Woodpecker species holding its own in Alabama
On the banks of the Coosa River, a federally endangered woodpecker continues to hold its own, with a little help from friends.
For more than 30 years, Alabama Power Company biologists have worked to protect and expand red-cockaded woodpecker (RCW) populations on Lake Mitchell, which contains the largest population of RCWs on private property in the state.
The aptly-named woodpecker measures about 7 inches tall and is black and white except for the red streak males have along the side of their heads.
Each spring, Alabama Power partners with federal and state agencies to identify and track the bird through banding. In early May, biologists with the U.S. Fish and Wildlife or the Alabama Department of Conservation and Natural Resources will scale pine trees up to 30 feet to check on that year’s offspring.
The baby birds, just 6 to 9 days old, will be given a unique band of colored rings along their tiny legs.
“Their eyes are shut, and they are still pretty much featherless, but the size is about right where you can put bands on them,” said Eric Soehren, an ecologist with the Alabama Department of Conservation and Natural Resources. “If you wait too long – you can go 10 or possibly 11 days – but by then their eyes have opened up, and it’s a lot harder to pull them out. There is a small window of time in which you want to target.”
The bands will allow scientists to track the birds over their lifetime. Some birds from Lake Mitchell have turned up more than 100 miles away.
The first survey of red-cockaded woodpeckers was conducted in 1985. After last year’s nesting season, 11 active clusters produced a total of 17 fledglings – nine males and eight females. That’s in addition to 31 adult birds, bringing the total population of RCWs in 2017 to 48.
In addition to tracking, Alabama Power assists the woodpecker by providing habitat for the species.
While most woodpeckers carve openings in dead trees, RCWs bore holes exclusively in mature, living pine trees. To give the birds more nesting habitat, Alabama Power carves openings in trees using chainsaws.
“At the end of the next season, we will look at the number of birds there and compare that to the number of tree cavities at each cluster. If the number of birds exceeds the number of cavities, then we will hire consultants to go out and install artificial cavities for the birds,” said Chad Fitch, a biologist with Alabama Power. “That way, all the birds will have a place to live.”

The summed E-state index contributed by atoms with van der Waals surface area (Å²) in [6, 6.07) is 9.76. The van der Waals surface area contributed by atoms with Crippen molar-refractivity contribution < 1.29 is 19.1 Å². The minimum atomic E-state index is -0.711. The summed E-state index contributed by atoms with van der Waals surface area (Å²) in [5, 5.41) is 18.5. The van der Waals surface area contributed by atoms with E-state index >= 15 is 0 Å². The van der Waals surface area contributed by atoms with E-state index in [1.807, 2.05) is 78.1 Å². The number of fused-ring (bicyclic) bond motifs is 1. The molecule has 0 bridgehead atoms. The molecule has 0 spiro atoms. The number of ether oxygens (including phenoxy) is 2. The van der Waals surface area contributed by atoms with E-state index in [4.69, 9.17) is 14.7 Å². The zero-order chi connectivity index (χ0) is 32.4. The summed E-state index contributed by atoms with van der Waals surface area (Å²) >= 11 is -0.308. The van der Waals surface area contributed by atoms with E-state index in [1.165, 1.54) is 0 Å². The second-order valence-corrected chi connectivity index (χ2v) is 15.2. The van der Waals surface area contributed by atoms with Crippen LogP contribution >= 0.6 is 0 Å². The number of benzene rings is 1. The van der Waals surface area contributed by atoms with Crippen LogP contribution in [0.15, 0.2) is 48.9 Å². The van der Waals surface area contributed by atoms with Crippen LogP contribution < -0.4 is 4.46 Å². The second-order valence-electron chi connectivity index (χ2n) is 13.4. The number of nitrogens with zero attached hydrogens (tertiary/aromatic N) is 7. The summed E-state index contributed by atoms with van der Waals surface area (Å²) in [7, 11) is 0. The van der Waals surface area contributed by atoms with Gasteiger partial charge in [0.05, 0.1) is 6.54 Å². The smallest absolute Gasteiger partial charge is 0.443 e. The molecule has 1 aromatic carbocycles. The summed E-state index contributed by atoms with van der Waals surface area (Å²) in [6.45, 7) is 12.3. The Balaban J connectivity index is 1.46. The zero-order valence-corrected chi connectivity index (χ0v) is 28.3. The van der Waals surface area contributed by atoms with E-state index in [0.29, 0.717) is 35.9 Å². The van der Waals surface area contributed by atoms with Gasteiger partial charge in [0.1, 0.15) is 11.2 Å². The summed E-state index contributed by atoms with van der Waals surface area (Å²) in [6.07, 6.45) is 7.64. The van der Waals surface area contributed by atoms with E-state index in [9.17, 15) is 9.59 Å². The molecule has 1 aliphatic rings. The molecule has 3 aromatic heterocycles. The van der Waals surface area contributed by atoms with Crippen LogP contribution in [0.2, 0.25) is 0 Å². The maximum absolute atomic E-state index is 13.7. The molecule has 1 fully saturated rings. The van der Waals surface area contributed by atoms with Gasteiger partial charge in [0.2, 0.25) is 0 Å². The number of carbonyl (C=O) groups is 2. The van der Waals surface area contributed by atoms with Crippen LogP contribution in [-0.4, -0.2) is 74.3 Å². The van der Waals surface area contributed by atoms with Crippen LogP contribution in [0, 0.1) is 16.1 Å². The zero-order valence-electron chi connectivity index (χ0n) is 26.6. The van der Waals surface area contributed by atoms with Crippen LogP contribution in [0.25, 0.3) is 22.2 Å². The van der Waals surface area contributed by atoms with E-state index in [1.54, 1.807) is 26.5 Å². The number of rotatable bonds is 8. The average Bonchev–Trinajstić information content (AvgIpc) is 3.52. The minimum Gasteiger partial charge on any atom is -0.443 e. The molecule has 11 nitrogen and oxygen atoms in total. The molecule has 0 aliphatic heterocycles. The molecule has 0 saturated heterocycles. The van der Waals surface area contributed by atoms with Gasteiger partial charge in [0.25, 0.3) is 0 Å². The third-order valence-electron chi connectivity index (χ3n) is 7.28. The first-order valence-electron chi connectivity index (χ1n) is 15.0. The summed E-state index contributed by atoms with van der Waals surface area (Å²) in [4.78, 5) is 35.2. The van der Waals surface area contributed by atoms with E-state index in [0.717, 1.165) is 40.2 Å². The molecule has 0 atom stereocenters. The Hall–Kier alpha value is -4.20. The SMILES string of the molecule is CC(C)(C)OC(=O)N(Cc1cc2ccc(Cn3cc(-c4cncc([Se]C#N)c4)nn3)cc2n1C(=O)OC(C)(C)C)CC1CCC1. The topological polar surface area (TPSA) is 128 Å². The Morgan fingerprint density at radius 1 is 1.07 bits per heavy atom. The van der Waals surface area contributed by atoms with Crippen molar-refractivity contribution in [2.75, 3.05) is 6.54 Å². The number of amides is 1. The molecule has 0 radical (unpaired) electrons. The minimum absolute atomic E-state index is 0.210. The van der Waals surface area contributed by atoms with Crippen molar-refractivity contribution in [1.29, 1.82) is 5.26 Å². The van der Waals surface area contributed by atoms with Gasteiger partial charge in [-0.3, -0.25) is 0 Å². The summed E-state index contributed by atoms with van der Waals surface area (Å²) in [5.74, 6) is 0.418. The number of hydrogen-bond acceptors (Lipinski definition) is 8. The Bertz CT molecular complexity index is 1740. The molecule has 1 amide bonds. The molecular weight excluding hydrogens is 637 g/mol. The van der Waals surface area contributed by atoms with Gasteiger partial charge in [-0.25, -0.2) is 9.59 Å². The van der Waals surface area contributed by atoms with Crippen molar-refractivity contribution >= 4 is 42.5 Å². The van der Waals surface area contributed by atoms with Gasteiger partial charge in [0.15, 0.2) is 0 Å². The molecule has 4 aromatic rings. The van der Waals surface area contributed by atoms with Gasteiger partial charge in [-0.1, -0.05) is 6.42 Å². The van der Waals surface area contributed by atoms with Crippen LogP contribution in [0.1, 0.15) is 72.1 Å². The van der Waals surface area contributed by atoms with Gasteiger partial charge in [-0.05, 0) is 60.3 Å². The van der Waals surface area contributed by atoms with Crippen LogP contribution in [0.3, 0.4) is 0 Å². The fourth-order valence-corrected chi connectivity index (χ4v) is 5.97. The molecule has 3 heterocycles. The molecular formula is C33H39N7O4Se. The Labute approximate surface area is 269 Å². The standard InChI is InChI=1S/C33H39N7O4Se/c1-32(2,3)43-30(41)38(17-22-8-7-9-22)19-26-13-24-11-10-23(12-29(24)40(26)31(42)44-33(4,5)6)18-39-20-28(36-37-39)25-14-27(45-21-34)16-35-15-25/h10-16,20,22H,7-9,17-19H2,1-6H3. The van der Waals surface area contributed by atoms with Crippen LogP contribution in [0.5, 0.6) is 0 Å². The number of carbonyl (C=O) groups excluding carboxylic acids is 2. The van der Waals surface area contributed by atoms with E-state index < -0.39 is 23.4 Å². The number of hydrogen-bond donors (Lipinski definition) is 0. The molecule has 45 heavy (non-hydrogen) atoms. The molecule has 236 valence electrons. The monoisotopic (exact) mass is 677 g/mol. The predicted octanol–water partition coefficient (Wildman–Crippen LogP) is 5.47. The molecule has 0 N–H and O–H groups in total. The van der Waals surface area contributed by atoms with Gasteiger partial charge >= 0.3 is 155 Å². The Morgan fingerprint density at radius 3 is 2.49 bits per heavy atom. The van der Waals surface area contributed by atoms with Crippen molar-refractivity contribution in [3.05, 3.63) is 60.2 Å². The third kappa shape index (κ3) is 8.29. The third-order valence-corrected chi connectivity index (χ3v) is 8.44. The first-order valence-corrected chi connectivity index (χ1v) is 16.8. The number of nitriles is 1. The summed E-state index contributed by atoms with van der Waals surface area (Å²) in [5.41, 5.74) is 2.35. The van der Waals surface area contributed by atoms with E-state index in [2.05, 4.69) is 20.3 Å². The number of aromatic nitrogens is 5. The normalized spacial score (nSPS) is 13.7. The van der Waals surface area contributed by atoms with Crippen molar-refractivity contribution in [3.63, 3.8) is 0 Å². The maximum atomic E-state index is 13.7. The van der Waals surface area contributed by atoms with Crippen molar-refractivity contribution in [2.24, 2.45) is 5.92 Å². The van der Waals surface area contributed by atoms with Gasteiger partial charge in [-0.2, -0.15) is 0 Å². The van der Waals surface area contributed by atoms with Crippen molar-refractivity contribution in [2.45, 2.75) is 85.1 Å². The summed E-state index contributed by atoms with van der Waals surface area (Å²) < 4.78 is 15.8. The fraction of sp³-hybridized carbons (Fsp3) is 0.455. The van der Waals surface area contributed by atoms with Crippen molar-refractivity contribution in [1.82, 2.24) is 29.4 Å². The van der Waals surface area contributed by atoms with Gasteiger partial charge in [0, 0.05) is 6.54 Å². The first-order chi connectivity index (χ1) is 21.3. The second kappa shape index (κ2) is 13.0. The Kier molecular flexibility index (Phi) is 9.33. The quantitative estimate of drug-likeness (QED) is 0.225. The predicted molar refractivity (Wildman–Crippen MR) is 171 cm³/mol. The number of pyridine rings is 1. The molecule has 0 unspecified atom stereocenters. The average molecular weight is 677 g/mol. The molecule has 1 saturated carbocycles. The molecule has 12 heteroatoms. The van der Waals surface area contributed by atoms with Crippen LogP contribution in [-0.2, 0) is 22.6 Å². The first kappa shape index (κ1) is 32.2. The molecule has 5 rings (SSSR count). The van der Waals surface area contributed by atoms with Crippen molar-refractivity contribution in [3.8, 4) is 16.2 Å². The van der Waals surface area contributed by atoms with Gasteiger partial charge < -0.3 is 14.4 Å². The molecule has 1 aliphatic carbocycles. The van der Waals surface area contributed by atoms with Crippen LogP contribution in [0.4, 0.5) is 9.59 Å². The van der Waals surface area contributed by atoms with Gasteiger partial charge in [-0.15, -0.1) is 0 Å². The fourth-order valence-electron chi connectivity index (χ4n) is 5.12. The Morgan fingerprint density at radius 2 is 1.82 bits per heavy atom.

Alabama Power also helps keep the longleaf pine forests that woodpeckers depend on healthy with regular prescribed burning and tree thinning.
“The habitat for red-cockaded woodpeckers really would not exist without thinning and prescribed burning at Lake Mitchell,” Fitch said. “We have prescribed burning at each cluster every other year or as needed to maintain an open, park-like area for RCW habitat.”
About the red-cockaded woodpecker
The red-cockaded woodpecker primarily feeds on ants, beetles, cockroaches, caterpillars, wood-boring insects, spiders and, occasionally, fruits or berries.
RCWs are a cooperative breeding species, which means some of the male birds from previous years will help take care of their half-siblings and future generations.
The nesting season runs from April to June and breeding females typically lay three to four eggs each season. Group members incubate eggs for 10 to 11 days. Once hatched, nestlings remain in the tree cavity for 26 to 28 days.
Upon fledging, the young often remain with the parents, forming clusters with three to four members. Groups can grow to as large as 10 birds; however, there is only one breeding pair within each cluster.
The “helpers” are all male as juvenile females generally leave the cluster before the next breeding season in search of solitary male groups.
The main predator of RCW nests is rat snakes. To combat these predators, the birds keep sap flowing from the pine trees as a defense mechanism.
The red-cockaded woodpecker plays a vital role in Southern pine forests. Several other animals, such as nuthatches, bluebirds, bees, wasps and other woodpeckers, use cavities excavated by RCWs.
(Courtesy of Alabama News Center)